1,277 cards with a total market cap of $14.55T and funding of $63.28B cant be wrong… right?

This is also worth a watch from theCUBE guys.


KubeCon + CloudNativeCon North America 2019


Tech Field Day Recap #TFD20

Tech Field Day 20 has come and gone, and it was an honour to play a small part in the 10th year anniversary Tech Field Day event. This was my second TFD event for the year having attended Cloud Field Day 5 back in April. It’s always a privilege to present to the delegates and to those tuning in on the livestream. The significance is not lost on me, the impact that TFD has had on peoples careers. In an indirect way, it helped my land this role at Veeam as @RickVanover got his break having attended the first TFD. If Rick hadn’t gone to that, he wouldn’t have been hired by Veeam and further down the track I might not have had the opportunity to join…possibly.

In any case, well done to Stephen Foskett and GestaltIT on 10 years and the on the impact you have had on many peoples career in our extended tech community.

Veeam Recap:

We had the second slot on the Wednesday from 10am-12pm and presented around three main topics as well as a very quick re-introduction to Veeam and how we are doing in the market today.

Rick then took everyone through a Scale Out Backup Repository (SOBR) 101 and a quick recap of the Cloud Tier as it was released as part of Veeam Backup & Replication 9.5 Update 4. We actually could have level set a bit more at this point, but time was already short. With that I put together a quick post last week to further debunk some of the terminology we use when talking about SOBR and the Cloud Tier.

Veeam Cloud Tier Glossary

Following that, I went through two of the most anticipated features in our upcoming Veeam Backup & Replication v10 release. That is enhancements to the Cloud Tier by adding Copy Mode and Immutability for Amazon S3.

Michael Cade then took us through the v10 Enhanced NAS feature which is probably our most eagerly and long awaited/overdue feature in years. Michael does a great job of going through the differences between us and our competitors and also why we have waited this long to release backup for NAS… even though this is now much much more.

As an extra, Michael put out this video the next day further explaining how have implemented CRC into the feature for more efficient backup performance.

Finally, I had 15 minutes to race through a feature that is not coming as part of v10, but coming in 2020… CDP! It’s taken us a while, but as I said in the video, I believe we will have the most reliable and stable implementation of CDP. This isn’t something you want to mess around with, and I know all to well from experience the impact problematic CDP implementations can have.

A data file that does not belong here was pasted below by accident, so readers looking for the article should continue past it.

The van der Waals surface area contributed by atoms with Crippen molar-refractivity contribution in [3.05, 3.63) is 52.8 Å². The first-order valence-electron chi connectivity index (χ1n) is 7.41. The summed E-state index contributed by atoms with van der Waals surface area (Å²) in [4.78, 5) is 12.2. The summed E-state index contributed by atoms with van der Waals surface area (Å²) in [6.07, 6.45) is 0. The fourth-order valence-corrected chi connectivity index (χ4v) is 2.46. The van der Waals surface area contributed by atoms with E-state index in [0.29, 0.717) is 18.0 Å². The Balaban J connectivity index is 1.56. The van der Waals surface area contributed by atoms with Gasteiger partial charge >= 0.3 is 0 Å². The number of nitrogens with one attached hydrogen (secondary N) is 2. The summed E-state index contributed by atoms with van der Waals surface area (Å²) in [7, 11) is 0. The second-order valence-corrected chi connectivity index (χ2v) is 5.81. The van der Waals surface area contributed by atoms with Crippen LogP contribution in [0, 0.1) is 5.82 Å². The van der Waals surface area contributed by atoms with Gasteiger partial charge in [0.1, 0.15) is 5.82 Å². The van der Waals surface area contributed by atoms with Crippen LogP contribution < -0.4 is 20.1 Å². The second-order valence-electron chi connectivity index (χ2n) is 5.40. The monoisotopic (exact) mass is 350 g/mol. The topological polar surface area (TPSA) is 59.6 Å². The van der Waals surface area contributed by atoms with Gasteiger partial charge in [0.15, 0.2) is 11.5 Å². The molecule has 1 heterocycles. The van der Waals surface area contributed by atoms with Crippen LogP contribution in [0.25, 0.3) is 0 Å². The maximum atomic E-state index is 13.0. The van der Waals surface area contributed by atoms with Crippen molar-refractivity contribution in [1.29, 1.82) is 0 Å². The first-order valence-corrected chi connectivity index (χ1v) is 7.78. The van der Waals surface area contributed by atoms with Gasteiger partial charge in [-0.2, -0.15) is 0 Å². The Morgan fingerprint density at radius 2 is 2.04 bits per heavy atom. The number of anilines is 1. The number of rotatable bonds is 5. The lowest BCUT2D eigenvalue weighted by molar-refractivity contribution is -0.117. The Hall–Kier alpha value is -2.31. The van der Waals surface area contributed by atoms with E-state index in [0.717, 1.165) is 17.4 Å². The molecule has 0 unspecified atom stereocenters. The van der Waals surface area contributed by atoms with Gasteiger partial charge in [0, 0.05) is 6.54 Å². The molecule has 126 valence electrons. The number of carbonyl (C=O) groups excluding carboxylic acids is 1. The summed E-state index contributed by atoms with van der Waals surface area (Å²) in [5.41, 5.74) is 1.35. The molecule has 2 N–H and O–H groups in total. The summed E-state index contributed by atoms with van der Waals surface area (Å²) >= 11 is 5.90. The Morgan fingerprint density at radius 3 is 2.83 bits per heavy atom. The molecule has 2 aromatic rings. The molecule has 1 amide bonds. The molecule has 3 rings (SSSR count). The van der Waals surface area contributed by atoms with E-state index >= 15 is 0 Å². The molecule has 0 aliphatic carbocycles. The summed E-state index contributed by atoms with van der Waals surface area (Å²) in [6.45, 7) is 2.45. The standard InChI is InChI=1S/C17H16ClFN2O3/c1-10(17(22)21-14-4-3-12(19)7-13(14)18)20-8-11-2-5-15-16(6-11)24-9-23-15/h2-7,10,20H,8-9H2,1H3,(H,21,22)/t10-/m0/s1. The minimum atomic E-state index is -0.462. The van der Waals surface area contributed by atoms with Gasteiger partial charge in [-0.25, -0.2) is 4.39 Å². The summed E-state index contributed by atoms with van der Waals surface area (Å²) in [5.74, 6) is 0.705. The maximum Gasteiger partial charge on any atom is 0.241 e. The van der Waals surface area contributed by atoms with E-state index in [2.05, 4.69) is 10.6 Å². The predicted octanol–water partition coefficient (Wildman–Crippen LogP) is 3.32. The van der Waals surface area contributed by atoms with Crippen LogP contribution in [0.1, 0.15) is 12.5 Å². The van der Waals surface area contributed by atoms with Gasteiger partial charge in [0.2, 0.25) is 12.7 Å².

#TFD20 Follow Up – Veeam Cloud Tier Glossary

Yesterday I presented at Tech Field Day 20. My first topic was on the enhancements we are bringing to Cloud Tier in our Backup & Replication v10 release. Rick Vanover setup the v10 enhancement session by doing some ground work on what a Scale Out Backup Repository is and briefly went over the initial features of Cloud Tier released in Backup & Replication Update 4.

We had a few questions around some of the terminology being used with regards to the Cloud Tier so I thought as a followup I would list out the glossary of terminology I’ve been building since the Update 4 release with the additions of the new v10 enhancements.

  • Cloud Tier – Cloud Tier is the name given to this feature in Veeam Backup & Replication 9.5 Update 4
  • Object Storage Repository – Object Storage Repository is the name given to a repository that is backed by Amazon S3, Azure Blob or IBM Cloud
  • Scale Out Backup Repository (SOBR) – Scale-Out Backup Repository is a Veeam feature first introduced in Veeam Backup & Replication v9. It consists of one or more Performance Tier extents and exactly one Capacity Tier extent.
  • Capacity Tier – Capacity Tier is the name given to extent on a SOBR using an Object Storage Repository.
  • Performance Tier – Name given to the one or more extents on a SOBR using a standard backup repository
  • Move Mode – Name given to a policy introduced in Update 4 that offloads data from sealed chains and has it in either Performance or Capacity Tier
  • Copy Mode – Name given to policy coming in v10 that immediately duplicates backup files from Performance to Capacity Tier once a backup job has completed
  • Offload Job – Name given to the process that moves data from Performance to Capacity Tier
  • Immutability Period – New feature coming in v10 that sets an Amazon S3 or S3 Compatible Object Lock on blocks copied or moved from the Performance or Capacity Tier protecting them against accidental or malicious deletion.

In addition to that, I have pasted a link to the offical Deep Dive Veeam Whitepaper for Cloud Tier that goes into the why the what and the how of the Cloud Tier and dives into the innovative technologies we have built into the feature.

White Paper Link:

If you want to catch the Cloud Field Day 5 presentation on Cloud Tier, as well as the most recent one yesterday at Tech Field Day 20, I have embedded them below.